AI may be able to spare breast cancer patients from unnecessary radiation

A new AI algorithm developed by researchers at Case Western Reserve University can predict which malignant breast cancers will progress and benefit from additional treatment, according to a new study published in Breast Cancer Research.

A majority of women with ductal carcinoma in situ (DCIS), referred to as stage 0, have surgery to remove any remaining affected tissue; many of these patients receive radiation therapy that likely isn’t necessary due to their lower risk for progression.

“In short, we’re probably overtreating patients,” Anant Madabhushi, professor of biomedical engineering at Case Western’s School of Engineering, said in a statement. “That goes against prevailing wisdom, but that’s what our analysis is finding.”

DCIS is a common cancer with about 60,000 cases diagnosed in the U.S. each year. Researchers from the Cleveland-based institution used their tool to analyze the texture and orientation of lumpectomy samples taken from 62 DCIS patients.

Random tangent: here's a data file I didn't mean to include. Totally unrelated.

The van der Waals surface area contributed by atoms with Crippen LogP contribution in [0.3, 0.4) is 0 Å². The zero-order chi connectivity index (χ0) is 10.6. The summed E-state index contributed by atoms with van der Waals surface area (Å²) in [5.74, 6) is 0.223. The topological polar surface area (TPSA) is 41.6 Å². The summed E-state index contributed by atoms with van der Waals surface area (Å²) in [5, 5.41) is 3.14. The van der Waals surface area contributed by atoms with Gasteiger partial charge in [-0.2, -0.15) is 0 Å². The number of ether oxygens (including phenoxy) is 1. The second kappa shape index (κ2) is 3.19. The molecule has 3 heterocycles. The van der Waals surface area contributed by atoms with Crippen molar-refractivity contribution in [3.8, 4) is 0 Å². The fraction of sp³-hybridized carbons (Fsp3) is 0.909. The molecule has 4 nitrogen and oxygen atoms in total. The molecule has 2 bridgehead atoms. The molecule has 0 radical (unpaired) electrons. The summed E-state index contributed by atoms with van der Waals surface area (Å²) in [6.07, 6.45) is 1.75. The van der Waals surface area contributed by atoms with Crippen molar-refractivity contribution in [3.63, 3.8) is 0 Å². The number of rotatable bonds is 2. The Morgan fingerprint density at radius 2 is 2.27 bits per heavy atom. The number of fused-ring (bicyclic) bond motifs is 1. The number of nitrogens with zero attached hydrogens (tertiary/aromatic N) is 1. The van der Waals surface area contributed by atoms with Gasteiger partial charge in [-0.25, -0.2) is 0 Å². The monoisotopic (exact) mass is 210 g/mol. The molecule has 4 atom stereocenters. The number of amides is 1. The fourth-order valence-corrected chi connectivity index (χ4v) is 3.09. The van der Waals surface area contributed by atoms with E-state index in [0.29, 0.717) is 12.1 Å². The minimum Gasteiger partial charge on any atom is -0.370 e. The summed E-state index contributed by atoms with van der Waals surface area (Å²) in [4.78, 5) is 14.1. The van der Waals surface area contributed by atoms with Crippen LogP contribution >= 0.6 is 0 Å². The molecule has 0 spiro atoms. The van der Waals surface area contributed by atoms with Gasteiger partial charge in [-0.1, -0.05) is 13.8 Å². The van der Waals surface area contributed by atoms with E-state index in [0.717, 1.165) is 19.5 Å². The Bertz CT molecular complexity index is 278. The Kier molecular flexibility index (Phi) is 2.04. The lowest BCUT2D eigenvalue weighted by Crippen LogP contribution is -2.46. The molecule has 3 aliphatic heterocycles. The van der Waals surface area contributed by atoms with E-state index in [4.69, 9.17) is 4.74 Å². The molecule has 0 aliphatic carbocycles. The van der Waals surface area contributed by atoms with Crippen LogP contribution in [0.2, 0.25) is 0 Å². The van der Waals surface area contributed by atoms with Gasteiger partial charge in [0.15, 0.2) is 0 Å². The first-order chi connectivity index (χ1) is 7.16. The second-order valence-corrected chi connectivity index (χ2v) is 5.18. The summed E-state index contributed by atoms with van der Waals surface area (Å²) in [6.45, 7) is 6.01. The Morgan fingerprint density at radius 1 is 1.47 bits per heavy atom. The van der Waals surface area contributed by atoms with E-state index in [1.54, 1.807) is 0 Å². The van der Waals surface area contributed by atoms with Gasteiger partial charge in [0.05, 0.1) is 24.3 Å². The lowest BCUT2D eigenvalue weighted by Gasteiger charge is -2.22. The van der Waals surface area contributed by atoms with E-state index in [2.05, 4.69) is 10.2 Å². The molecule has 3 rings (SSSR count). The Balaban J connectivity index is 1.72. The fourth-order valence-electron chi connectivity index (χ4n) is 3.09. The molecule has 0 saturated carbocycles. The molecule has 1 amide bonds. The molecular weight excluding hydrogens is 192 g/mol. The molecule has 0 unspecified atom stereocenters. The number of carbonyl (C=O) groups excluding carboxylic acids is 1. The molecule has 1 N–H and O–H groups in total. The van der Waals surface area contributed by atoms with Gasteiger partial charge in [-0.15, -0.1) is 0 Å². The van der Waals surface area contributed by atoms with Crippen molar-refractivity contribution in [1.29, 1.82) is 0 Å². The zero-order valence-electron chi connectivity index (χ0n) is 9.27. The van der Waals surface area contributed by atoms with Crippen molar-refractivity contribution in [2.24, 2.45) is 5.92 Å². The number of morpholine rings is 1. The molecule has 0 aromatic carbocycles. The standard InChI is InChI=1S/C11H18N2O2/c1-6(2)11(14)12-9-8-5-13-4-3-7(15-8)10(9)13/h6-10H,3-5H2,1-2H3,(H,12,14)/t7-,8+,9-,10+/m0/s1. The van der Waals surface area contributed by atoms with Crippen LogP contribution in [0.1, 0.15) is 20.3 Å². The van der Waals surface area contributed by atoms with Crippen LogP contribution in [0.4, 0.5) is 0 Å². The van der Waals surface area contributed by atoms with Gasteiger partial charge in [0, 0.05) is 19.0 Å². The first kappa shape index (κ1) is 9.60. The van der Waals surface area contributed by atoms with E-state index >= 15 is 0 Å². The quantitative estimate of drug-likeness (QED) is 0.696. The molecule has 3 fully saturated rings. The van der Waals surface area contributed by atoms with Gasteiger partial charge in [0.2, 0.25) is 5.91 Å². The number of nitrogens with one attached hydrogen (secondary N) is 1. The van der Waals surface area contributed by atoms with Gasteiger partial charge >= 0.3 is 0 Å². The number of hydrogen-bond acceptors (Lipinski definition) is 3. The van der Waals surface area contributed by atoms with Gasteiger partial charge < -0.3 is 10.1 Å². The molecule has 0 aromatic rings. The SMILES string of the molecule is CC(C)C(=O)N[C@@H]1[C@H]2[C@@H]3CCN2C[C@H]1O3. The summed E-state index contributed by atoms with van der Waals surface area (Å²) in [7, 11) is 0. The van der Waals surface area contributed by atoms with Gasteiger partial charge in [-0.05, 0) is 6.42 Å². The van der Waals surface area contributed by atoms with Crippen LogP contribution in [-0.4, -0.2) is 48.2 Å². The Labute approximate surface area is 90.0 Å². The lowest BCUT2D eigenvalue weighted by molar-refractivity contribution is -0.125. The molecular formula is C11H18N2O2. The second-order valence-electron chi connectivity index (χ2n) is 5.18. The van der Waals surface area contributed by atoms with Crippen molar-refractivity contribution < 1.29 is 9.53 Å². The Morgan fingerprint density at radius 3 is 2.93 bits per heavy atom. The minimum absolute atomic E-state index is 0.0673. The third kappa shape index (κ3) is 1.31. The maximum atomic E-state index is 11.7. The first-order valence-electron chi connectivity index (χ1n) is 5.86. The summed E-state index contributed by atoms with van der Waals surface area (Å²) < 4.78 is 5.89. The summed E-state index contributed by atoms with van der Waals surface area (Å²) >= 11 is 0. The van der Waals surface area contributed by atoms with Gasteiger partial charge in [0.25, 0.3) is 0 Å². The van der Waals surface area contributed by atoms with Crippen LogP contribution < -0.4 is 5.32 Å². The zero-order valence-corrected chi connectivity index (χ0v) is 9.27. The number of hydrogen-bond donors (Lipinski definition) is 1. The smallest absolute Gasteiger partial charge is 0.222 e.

They found those tumors typically characterized as indeterminate were more similar to low-risk for recurrence cancers as classified by the genetic test Oncotype DX.

And upon validating low-risk from high-risk features, the researchers were able to predict the likelihood of progression from DCIS to invasive ductal carcinoma in an independent group of 30 women.

“This could be a tool for determining who really needs the radiation, or who needs the gene test, which is also very expensive,” Madabhushi concluded.